The original Parmigiano was made in small square or octagonal factories called caselli which remained substantially unchanged until the last century. My mother remembers that in her village there was one in every street. The method for producing the cheese was also unchanged until the industrial revolution, when steam heating was introduced. Another concession made at the time was the use of Fresian cows in place of the less productive Reggiane rosse introduced 1500 years earlier by the Longobards. But most procedures – such as the turning of the wheels of cheese – still have to be carried out manually, as does the theatrical, almost ritualistic quality control by consortium inspectors who tap on the wheels at 12 months and judge the maturation by the sound. Another aspect that modernity hasn’t found a way to subvert is time: Parmigiano is aged for no less than 24 months, and sometimes as many as 36 or 40 months.

Daily habits, sustenance, traditions, the very landscape: these are some of the aspects of life in the country of Parmigiano that have been shaped over the centuries by this cheese. Personally, I can say that my ability to continue to source it in New Zealand, and use it to make dishes like mericonda or cappelletti, is something that I genuinely cherish, and that helps me to maintain vital cultural and familial connections with my place of birth. But today’s post is really about the intrinsic value, beyond all marketing rhetoric, of the genuine product.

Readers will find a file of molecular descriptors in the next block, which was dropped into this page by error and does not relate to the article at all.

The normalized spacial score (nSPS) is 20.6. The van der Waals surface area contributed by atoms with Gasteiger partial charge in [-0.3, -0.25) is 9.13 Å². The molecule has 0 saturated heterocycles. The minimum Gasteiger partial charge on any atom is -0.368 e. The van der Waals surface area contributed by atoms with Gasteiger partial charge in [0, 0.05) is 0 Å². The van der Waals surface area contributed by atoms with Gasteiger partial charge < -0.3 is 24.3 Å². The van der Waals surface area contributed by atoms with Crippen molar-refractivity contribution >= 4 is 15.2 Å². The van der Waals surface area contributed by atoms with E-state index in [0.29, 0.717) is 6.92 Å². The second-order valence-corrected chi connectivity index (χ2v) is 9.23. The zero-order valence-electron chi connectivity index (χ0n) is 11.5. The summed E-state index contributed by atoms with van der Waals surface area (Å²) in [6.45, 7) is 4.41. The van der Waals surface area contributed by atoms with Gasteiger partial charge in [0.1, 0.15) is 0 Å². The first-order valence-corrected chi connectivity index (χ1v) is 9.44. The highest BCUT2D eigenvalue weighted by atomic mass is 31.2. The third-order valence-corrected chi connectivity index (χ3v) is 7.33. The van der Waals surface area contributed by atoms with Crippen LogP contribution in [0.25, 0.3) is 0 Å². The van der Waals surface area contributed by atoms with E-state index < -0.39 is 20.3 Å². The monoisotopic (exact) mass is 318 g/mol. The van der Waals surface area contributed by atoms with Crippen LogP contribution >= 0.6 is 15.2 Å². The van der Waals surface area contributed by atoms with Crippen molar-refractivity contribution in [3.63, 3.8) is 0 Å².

It offends me to see what passes for ‘parmesan’ in countries that allow for the name to be used so wantonly, including New Zealand. In our case, it’s not just that they’re cheap knock-offs: they are in fact expensive knock-offs, routinely outpricing the imported product, be it Parmigiano Reggiano or its slightly inferior but still excellent neighbour, Grana Padano. It’s stupid cheese, so why would you buy it? But it bothers me also that people might buy the wet, non-aged, slightly putrid smelling knock-off and mistake it for a good approximation of the real thing, thus trampling over nine hundred years of a history I lay very partial but nonetheless fond claim to.